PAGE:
Students know how to design and produce drink coasters, but it’s a safe bet that all their mothers are hoping the teenagers learn how to use them, as well.
“This is the first year we have made inlaid coasters,” said Jake Hofflinger, technology teacher.
Under the guidance of Matt Mazouch, drafting teacher, and Hofflinger, each year the students design and produce a project from start to finish. In the research and design phase, students create their coaster designs. Proposals were narrowed down by keeping the target consumer in mind as well as profitability of each design, Hofflinger explained. They also prepared a flow process chart to organize the order of events in the manufacturing process. Students proposed a batch number (how many they intended to make) and prepared a cost analysis for materials and the total price to manufacture the design. The class listened to all of the proposals and voted on the winning designs.
This year they opted to manufacture four different student designs from walnut and maple. Four inlaid coasters will make a set and will be presented in a wooden holding tray.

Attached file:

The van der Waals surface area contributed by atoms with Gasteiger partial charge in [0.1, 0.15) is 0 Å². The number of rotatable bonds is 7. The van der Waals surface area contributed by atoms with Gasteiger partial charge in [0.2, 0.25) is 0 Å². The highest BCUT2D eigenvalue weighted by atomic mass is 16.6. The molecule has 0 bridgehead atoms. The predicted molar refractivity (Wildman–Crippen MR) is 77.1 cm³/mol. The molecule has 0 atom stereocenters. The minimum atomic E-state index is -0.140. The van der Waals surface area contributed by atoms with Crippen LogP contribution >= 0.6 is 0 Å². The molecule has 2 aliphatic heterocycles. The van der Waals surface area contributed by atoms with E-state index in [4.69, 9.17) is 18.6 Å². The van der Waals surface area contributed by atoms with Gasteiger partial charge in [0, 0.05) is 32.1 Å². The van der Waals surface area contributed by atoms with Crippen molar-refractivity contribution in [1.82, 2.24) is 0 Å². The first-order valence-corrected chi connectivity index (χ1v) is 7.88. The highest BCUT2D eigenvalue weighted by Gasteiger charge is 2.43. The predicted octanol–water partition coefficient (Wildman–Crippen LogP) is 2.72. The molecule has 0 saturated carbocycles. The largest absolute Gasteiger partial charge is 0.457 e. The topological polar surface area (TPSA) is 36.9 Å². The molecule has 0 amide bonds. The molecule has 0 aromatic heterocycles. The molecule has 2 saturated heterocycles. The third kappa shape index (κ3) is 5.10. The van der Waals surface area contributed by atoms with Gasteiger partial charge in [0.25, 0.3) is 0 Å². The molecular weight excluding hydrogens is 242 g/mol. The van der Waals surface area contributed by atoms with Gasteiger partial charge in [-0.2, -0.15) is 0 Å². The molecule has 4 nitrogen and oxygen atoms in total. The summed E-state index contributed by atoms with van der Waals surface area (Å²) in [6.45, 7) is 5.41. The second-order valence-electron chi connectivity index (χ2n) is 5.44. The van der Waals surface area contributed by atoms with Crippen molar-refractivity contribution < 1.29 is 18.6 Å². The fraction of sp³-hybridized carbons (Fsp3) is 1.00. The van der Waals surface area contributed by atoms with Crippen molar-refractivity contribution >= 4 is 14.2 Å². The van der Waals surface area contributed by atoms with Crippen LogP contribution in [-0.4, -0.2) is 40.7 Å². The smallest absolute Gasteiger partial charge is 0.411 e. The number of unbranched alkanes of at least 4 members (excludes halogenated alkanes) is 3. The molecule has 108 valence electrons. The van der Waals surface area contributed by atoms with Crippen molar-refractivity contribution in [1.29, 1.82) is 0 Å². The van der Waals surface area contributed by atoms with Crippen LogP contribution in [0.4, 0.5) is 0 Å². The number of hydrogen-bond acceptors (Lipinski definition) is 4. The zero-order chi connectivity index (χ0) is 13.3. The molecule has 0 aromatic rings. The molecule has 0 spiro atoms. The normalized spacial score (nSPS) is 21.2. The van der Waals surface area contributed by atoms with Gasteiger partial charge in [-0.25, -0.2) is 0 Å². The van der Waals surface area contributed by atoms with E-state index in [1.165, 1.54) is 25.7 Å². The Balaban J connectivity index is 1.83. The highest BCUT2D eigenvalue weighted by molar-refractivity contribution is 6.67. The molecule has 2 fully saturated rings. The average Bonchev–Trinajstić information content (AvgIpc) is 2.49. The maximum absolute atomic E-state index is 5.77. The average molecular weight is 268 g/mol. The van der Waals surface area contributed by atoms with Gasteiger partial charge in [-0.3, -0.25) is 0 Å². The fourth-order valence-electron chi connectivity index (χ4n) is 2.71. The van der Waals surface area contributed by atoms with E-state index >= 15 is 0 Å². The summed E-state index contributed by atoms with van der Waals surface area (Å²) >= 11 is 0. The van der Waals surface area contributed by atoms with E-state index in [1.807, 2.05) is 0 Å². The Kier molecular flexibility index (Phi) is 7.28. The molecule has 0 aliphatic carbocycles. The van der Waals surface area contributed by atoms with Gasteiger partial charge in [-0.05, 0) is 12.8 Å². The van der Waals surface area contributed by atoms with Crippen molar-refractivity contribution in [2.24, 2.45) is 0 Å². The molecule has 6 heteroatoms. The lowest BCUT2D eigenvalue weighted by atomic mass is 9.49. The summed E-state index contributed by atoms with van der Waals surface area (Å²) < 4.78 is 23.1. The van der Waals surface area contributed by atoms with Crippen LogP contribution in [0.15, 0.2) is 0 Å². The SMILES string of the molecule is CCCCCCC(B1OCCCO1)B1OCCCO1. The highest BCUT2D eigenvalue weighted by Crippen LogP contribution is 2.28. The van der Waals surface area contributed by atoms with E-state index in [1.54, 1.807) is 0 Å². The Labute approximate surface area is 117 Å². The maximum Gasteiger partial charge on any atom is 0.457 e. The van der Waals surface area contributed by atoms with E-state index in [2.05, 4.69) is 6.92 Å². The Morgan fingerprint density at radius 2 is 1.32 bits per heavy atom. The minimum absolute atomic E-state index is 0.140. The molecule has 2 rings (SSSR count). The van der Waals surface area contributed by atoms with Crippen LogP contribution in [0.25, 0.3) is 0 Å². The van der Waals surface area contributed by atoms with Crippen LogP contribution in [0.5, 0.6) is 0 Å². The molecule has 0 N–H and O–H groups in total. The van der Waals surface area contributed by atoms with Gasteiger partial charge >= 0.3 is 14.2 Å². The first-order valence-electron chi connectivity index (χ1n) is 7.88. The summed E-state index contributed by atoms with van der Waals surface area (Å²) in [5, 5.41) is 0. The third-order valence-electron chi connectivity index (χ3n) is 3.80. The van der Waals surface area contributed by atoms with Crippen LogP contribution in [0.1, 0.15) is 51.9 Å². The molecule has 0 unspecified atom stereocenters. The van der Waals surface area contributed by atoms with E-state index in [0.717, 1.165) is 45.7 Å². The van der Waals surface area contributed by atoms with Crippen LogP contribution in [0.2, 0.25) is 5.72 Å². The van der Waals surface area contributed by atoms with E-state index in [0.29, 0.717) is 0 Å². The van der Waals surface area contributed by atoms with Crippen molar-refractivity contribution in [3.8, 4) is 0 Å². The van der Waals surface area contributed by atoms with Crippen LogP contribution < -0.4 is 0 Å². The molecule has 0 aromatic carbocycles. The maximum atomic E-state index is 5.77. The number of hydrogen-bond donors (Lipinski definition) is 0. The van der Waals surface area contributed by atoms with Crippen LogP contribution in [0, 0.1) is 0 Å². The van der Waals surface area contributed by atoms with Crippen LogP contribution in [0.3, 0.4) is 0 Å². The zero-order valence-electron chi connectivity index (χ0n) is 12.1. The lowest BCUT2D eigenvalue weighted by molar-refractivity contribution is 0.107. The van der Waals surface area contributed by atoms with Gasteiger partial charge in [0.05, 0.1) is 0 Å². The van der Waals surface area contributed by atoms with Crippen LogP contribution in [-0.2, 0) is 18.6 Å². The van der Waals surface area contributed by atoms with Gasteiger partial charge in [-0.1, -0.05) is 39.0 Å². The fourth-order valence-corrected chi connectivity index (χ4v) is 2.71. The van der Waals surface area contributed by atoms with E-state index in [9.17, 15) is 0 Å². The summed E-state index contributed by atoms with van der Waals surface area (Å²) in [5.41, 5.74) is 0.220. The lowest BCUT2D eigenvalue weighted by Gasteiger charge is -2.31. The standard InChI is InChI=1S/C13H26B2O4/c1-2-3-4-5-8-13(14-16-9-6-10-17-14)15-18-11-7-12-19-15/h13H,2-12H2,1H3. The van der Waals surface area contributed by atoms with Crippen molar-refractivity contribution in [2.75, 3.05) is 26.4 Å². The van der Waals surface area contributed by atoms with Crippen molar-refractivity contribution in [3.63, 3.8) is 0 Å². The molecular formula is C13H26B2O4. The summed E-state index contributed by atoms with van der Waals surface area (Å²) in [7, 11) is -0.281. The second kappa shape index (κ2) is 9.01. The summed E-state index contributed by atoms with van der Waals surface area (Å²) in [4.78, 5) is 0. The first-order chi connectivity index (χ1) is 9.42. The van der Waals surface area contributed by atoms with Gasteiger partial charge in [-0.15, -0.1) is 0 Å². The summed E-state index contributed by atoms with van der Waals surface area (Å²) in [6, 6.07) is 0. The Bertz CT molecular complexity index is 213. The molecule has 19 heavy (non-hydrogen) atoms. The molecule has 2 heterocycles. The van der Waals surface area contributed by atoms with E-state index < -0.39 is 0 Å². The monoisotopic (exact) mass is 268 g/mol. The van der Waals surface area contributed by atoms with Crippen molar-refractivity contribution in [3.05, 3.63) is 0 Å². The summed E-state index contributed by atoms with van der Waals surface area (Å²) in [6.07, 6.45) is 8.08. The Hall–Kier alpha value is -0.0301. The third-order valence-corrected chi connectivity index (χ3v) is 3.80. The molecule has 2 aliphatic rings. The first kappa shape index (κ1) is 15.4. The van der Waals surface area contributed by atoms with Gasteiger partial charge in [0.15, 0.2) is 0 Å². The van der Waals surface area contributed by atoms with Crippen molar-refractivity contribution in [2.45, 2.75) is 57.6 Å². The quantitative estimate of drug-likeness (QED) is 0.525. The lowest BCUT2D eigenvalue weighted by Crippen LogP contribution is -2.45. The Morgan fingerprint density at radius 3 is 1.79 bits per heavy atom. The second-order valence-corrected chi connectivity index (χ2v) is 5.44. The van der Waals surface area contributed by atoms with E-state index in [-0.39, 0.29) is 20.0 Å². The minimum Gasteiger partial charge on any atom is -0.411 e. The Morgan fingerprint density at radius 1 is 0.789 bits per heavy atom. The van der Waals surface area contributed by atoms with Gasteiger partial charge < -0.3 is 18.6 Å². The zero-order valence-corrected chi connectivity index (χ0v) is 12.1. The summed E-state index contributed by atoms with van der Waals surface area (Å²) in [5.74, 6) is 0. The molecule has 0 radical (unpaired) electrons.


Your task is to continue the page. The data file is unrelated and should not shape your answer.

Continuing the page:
“We have enough material for 72 sets, but we know we are going to have a good number of mistakes,” Hofflinger said. “We allowed for 15 percent of our products to be tossed as ‘learning opportunities’ and we plan to have about 60 sets when we’re done.”
The purpose of the project is to give students as close to a “real-world” experience in manufacturing as possible. Each student involved will receive a set and the remainder will be sold to recuperate cost of materials.
“The next step is to prepare our paperwork, 3-D images and photo log of the work we have put in,” said, “We are looking forward to taking our project to the Fort Hays State University technology fair on May 1,” said Hofflinger.